Opinion | Published:

Reimagining the diagnostic pathway for gastrointestinal cancer

Nature Reviews Gastroenterology & Hepatology volume 15, pages 181188 (2018) | Download Citation


A crisis is looming for the diagnosis of gastrointestinal cancers, one grounded only partly in the steady increase in their overall incidence. Public demand for diagnostic tests to be undertaken early and at lower levels of risk is reflected in early diagnosis being a widely held policy objective for reasons of both clinical outcome and patient experience. In the UK, urgent referrals for suspected lower gastrointestinal cancer have increased by 78% in the past 6 years, with parallel increases in endoscopy and imaging activity. Such growth in demand is unsustainable with current models of care. If gastrointestinal cancer diagnosis is to be affordable, the roles of professionals and their interactions with each other will need to be reframed while retaining public confidence in the process. In this Perspective, we consider how the relationship between medical specialists and generalists could be redefined to make better use of the skills of each while delivering optimal clinical outcomes and a good patient experience.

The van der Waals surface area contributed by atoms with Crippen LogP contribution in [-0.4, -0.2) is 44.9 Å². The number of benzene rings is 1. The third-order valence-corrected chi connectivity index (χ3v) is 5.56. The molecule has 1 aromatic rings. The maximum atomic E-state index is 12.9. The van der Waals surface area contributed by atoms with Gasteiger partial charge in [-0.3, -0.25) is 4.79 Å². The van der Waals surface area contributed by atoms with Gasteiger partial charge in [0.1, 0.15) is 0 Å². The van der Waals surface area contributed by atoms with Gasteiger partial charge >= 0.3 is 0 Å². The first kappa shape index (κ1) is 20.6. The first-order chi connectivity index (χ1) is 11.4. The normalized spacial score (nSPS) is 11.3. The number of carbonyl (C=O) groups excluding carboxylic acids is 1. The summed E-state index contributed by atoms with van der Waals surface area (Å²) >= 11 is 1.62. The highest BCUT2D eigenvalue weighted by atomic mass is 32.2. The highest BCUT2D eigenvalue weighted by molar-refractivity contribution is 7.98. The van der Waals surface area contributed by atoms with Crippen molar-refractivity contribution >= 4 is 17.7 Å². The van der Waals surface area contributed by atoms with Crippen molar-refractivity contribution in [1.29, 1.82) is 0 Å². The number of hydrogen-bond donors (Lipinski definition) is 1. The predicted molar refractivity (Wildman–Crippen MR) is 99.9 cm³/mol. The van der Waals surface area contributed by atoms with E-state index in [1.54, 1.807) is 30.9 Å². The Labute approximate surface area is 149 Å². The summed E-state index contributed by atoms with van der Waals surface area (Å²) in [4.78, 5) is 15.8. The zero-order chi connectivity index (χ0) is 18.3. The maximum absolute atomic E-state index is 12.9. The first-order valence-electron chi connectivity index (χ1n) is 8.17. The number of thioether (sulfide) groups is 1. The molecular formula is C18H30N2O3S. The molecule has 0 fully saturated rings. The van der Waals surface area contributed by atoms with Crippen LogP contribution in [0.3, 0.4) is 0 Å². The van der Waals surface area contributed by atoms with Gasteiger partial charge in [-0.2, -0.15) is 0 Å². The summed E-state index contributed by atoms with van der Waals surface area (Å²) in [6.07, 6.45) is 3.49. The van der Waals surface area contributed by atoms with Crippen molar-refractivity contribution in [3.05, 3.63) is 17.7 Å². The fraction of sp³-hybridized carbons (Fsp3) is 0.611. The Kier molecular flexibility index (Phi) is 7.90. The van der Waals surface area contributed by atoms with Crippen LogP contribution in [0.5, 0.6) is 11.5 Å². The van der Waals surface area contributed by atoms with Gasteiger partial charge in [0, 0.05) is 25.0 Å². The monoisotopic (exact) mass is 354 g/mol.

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This research arises from the CanTest Collaborative (Cancer diagnostic testing in primary care: a paradigm shift for cancer diagnosis), which is funded by Cancer Research UK (award number C8640/23385). G.R., F.W. and J.E. are members of the CanTest Collaborative; N.de.W. is a member of the CanTest external stakeholder group. J.E. is funded by an Australian National Health and Medical Research Council Practitioner Fellowship.

Author information


  1. Institute of Health and Society, Newcastle University, Sir James Spence Institute, Royal Victoria Infirmary, Newcastle upon Tyne, NE1 4LP, UK.

    • Greg Rubin
  2. Primary Care Unit, Department of Public Health and Primary Care, University of Cambridge, Cambridge CB1 8RN, UK.

    • Fiona Walter
  3. Centre for Cancer Research and Department of General Practice, University of Melbourne, Victoria Comprehensive Cancer Centre, 305 Grattan Street, Melbourne, Victoria 3010, Australia.

    • Jon Emery
  4. Julius Center for Health Sciences and Primary Care University Medical Center, Utrecht, Netherlands.

    • Niek de Wit


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All authors contributed to the design and drafting of the manuscript, and all authors agreed on the final version as submitted.

Competing interests

The authors declare no competing financial interests.

Corresponding author

Correspondence to Greg Rubin.

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